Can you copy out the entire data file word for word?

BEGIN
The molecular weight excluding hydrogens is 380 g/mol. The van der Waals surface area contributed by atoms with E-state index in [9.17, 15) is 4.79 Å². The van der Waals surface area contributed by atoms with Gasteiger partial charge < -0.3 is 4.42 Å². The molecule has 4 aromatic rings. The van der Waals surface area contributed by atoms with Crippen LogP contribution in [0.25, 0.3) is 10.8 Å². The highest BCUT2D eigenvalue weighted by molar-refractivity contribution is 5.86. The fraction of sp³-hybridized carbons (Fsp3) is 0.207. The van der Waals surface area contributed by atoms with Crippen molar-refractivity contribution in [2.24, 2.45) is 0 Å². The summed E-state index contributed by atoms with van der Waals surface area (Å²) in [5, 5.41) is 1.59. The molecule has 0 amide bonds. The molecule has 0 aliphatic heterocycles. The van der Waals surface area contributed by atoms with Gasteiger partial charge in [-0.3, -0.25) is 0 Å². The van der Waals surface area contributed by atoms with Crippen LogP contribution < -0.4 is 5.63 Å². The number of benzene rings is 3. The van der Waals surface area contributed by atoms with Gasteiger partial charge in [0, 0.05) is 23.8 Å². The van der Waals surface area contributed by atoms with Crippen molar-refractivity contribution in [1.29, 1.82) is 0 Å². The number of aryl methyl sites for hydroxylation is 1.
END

The molecular weight excluding hydrogens is 380 g/mol. The van der Waals surface area contributed by atoms with E-state index in [9.17, 15) is 4.79 Å². The van der Waals surface area contributed by atoms with Gasteiger partial charge < -0.3 is 4.42 Å². The molecule has 4 aromatic rings. The van der Waals surface area contributed by atoms with Crippen LogP contribution in [0.25, 0.3) is 10.8 Å². The highest BCUT2D eigenvalue weighted by molar-refractivity contribution is 5.86. The fraction of sp³-hybridized carbons (Fsp3) is 0.207. The van der Waals surface area contributed by atoms with Crippen molar-refractivity contribution in [2.24, 2.45) is 0 Å². The summed E-state index contributed by atoms with van der Waals surface area (Å²) in [5, 5.41) is 1.59. The molecule has 0 amide bonds. The molecule has 0 aliphatic heterocycles. The van der Waals surface area contributed by atoms with Gasteiger partial charge in [-0.3, -0.25) is 0 Å². The van der Waals surface area contributed by atoms with Crippen LogP contribution < -0.4 is 5.63 Å². The number of benzene rings is 3. The van der Waals surface area contributed by atoms with Gasteiger partial charge in [0, 0.05) is 23.8 Å². The van der Waals surface area contributed by atoms with Crippen molar-refractivity contribution in [1.29, 1.82) is 0 Å². The number of aryl methyl sites for hydroxylation is 1.